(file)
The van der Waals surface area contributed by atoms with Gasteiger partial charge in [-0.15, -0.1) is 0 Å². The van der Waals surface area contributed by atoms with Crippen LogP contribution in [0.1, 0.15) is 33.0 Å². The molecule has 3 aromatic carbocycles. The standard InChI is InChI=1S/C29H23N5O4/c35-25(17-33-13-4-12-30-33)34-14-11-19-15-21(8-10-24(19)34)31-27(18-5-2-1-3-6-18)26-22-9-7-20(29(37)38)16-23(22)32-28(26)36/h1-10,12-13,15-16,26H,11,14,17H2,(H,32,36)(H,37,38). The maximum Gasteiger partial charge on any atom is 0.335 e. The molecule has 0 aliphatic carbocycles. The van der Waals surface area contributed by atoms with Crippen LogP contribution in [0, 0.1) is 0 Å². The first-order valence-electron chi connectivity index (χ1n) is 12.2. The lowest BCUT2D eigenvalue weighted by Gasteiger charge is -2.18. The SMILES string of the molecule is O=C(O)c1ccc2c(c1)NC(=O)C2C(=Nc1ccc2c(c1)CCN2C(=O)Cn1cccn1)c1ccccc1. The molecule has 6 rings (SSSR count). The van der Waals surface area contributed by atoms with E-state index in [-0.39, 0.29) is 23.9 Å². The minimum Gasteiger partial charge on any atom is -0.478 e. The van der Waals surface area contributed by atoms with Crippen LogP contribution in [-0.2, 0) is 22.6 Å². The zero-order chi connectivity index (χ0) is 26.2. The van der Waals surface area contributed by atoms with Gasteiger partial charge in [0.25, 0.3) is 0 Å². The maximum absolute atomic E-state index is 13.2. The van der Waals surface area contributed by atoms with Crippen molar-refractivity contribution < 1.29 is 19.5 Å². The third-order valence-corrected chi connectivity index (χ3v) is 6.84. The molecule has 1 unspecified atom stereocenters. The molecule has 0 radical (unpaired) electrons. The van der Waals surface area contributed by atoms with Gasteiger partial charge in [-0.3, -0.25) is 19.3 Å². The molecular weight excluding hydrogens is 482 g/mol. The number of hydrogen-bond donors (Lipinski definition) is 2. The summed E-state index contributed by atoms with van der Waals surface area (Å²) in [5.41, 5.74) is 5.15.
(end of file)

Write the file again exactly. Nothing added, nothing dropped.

The van der Waals surface area contributed by atoms with Gasteiger partial charge in [-0.15, -0.1) is 0 Å². The van der Waals surface area contributed by atoms with Crippen LogP contribution in [0.1, 0.15) is 33.0 Å². The molecule has 3 aromatic carbocycles. The standard InChI is InChI=1S/C29H23N5O4/c35-25(17-33-13-4-12-30-33)34-14-11-19-15-21(8-10-24(19)34)31-27(18-5-2-1-3-6-18)26-22-9-7-20(29(37)38)16-23(22)32-28(26)36/h1-10,12-13,15-16,26H,11,14,17H2,(H,32,36)(H,37,38). The maximum Gasteiger partial charge on any atom is 0.335 e. The molecule has 0 aliphatic carbocycles. The van der Waals surface area contributed by atoms with Crippen LogP contribution in [0, 0.1) is 0 Å². The first-order valence-electron chi connectivity index (χ1n) is 12.2. The lowest BCUT2D eigenvalue weighted by Gasteiger charge is -2.18. The SMILES string of the molecule is O=C(O)c1ccc2c(c1)NC(=O)C2C(=Nc1ccc2c(c1)CCN2C(=O)Cn1cccn1)c1ccccc1. The molecule has 6 rings (SSSR count). The van der Waals surface area contributed by atoms with E-state index in [-0.39, 0.29) is 23.9 Å². The minimum Gasteiger partial charge on any atom is -0.478 e. The van der Waals surface area contributed by atoms with Crippen LogP contribution in [-0.2, 0) is 22.6 Å². The zero-order chi connectivity index (χ0) is 26.2. The van der Waals surface area contributed by atoms with Gasteiger partial charge in [0.25, 0.3) is 0 Å². The maximum absolute atomic E-state index is 13.2. The van der Waals surface area contributed by atoms with Crippen molar-refractivity contribution < 1.29 is 19.5 Å². The third-order valence-corrected chi connectivity index (χ3v) is 6.84. The molecule has 1 unspecified atom stereocenters. The molecule has 0 radical (unpaired) electrons. The van der Waals surface area contributed by atoms with Gasteiger partial charge in [-0.3, -0.25) is 19.3 Å². The molecular weight excluding hydrogens is 482 g/mol. The number of hydrogen-bond donors (Lipinski definition) is 2. The summed E-state index contributed by atoms with van der Waals surface area (Å²) in [5.41, 5.74) is 5.15.